As the name implies, semantic search is based on semantics or the study of the meaning of words and phrases and how those meanings change depending on context.

Semantic search aims to understand the intent behind a search query. When someone types a search query into Google, it’s often not the only question they have. They usually have a number of related questions. In other words, they are interested in the whole topic, not just the keyword they typed into Google.

And that’s why search engines are focusing on topics, rather than keywords.

Through various topic modeling techniques, search engines are getting better at understanding topics. By looking at the co-occurrence of words in large sets of documents, algorithms are able to establish that certain clusters of words correspond to certain topics:

topic modeling

This allows search engines to match a search query with a result that covers that topic in depth. 

Instead of the searcher having to find their answer in half-a-dozen different search results, they can find a single piece of content that answers all their questions.

Entities and Google’s Knowledge Graph

One of the problems facing semantic search engines is that words change their meaning depending on context. Here are some examples:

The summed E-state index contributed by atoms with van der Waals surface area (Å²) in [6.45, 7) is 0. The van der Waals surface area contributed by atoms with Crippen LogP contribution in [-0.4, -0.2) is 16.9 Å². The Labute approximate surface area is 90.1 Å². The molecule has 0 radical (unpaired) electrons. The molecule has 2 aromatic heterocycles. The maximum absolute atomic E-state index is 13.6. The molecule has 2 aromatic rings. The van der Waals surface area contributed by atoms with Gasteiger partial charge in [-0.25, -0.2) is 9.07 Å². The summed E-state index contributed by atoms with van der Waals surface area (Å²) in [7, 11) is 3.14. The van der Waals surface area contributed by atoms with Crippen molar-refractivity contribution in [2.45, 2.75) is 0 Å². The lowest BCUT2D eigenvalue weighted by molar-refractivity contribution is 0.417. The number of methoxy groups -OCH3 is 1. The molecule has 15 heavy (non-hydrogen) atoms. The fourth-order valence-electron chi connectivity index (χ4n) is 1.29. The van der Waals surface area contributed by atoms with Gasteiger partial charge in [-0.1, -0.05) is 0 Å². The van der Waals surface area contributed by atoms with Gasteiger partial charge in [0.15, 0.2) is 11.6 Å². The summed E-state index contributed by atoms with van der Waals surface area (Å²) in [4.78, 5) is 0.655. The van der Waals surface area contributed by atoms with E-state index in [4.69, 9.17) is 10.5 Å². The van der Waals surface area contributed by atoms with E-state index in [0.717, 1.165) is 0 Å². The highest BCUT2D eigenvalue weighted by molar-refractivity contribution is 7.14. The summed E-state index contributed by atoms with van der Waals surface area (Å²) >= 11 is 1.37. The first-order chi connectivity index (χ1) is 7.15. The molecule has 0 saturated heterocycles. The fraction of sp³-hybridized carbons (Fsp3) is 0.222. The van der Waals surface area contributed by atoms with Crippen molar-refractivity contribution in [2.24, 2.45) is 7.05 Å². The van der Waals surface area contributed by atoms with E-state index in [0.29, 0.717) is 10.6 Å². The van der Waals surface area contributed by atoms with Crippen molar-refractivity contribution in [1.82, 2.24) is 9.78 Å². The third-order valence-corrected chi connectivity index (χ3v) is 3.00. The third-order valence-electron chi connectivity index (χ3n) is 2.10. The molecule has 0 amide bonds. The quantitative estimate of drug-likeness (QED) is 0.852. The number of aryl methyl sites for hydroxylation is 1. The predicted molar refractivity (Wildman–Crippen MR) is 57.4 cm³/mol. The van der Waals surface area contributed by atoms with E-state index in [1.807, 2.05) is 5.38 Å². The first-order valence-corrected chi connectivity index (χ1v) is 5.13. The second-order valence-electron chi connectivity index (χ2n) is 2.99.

• Is she your peer or is someone trying to peer inside your bag?
  • Were you right about that or are you telling me to make a right turn?
  • Did the game end in a tie or are you looking for a tie to wear with that suit?
  • Do you need to train for your new job or are you looking for a train from Paris to London?
  • Did the wind mess up your hair or are you trying to wind up a clock?
  • Is it a minute model car or is it just going to take a minute?

One solution to this is to focus on entities rather than words. 

Whereas words can change their meaning, an entity is always one thing. As Google explained in a 2016 patent: “an entity is a thing or concept that is singular, unique, well-defined and distinguishable”.

To organize entities and place them in relationship to each other, Google uses a vast database called the Knowledge Graph. Within the knowledge graph, each entity occupies a ‘node’. Each node is connected to other nodes that define some attribute of the entity. The relationship between connected nodes is called an ‘edge’.